Send to

Choose Destination
See comment in PubMed Commons below
Proc Natl Acad Sci U S A. 2002 Oct 29;99(22):14246-9. Epub 2002 Oct 8.

Interactions of climate change with biological invasions and land use in the Hawaiian Islands: Modeling the fate of endemic birds using a geographic information system.

Author information

  • 1Department of Environmental Science, Policy and Management, Ecosystem Sciences Division, University of California, Berkeley, CA 94720-3110, USA.


The Hawaiian honeycreepers (Drepanidae) represent a superb illustration of evolutionary radiation, with a single colonization event giving rise to 19 extant and at least 10 extinct species [Curnutt, J. & Pimm, S. (2001) Stud. Avian Biol. 22, 15-30]. They also represent a dramatic example of anthropogenic extinction. Crop and pasture land has replaced their forest habitat, and human introductions of predators and diseases, particularly of mosquitoes and avian malaria, has eliminated them from the remaining low- and mid-elevation forests. Landscape analyses of three high-elevation forest refuges show that anthropogenic climate change is likely to combine with past land-use changes and biological invasions to drive several of the remaining species to extinction, especially on the islands of Kauai and Hawaii.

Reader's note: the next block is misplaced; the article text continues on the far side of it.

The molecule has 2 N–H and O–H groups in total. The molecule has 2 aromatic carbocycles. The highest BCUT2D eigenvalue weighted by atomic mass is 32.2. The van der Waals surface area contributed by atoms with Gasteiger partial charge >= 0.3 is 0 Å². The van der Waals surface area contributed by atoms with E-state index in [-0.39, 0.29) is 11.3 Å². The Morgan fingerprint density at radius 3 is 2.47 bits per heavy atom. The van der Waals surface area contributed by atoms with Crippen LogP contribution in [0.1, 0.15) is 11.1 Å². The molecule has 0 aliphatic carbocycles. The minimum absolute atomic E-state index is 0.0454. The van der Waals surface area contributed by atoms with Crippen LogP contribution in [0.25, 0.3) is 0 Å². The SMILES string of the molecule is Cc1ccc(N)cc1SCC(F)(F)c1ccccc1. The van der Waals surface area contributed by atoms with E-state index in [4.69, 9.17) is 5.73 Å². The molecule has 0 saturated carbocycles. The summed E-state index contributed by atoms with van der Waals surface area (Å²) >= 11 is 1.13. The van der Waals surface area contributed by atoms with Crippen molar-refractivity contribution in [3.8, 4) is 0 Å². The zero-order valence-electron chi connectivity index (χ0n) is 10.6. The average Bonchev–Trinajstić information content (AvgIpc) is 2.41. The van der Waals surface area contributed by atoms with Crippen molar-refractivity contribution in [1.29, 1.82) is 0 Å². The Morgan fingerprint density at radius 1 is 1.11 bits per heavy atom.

[PubMed - indexed for MEDLINE]
Free PMC Article
PubMed Commons home

PubMed Commons

How to join PubMed Commons

    Supplemental Content

    Full text links

    Icon for HighWire Icon for PubMed Central
    Loading ...
    Support Center